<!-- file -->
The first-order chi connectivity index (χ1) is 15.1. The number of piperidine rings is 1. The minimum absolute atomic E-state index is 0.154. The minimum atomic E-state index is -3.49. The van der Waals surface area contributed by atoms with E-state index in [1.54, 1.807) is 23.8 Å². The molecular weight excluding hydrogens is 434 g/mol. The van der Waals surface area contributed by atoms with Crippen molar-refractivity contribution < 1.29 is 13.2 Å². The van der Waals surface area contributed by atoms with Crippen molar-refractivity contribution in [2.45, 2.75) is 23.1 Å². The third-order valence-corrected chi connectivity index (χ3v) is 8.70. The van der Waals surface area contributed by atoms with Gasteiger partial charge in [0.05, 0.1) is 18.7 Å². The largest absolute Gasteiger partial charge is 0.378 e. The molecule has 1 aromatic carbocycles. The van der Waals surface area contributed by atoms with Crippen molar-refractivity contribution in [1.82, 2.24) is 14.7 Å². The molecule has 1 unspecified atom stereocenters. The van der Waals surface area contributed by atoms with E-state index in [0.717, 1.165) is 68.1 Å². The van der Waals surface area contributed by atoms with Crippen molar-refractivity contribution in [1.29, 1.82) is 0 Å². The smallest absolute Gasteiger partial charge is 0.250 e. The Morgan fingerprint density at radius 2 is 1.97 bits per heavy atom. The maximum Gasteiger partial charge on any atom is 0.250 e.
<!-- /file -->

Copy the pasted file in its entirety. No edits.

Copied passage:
The first-order chi connectivity index (χ1) is 15.1. The number of piperidine rings is 1. The minimum absolute atomic E-state index is 0.154. The minimum atomic E-state index is -3.49. The van der Waals surface area contributed by atoms with E-state index in [1.54, 1.807) is 23.8 Å². The molecular weight excluding hydrogens is 434 g/mol. The van der Waals surface area contributed by atoms with Crippen molar-refractivity contribution < 1.29 is 13.2 Å². The van der Waals surface area contributed by atoms with Crippen molar-refractivity contribution in [2.45, 2.75) is 23.1 Å². The third-order valence-corrected chi connectivity index (χ3v) is 8.70. The van der Waals surface area contributed by atoms with Gasteiger partial charge in [0.05, 0.1) is 18.7 Å². The largest absolute Gasteiger partial charge is 0.378 e. The molecule has 1 aromatic carbocycles. The van der Waals surface area contributed by atoms with Crippen molar-refractivity contribution in [1.82, 2.24) is 14.7 Å². The molecule has 1 unspecified atom stereocenters. The van der Waals surface area contributed by atoms with E-state index in [0.717, 1.165) is 68.1 Å². The van der Waals surface area contributed by atoms with Crippen molar-refractivity contribution in [1.29, 1.82) is 0 Å². The smallest absolute Gasteiger partial charge is 0.250 e. The Morgan fingerprint density at radius 2 is 1.97 bits per heavy atom. The maximum Gasteiger partial charge on any atom is 0.250 e.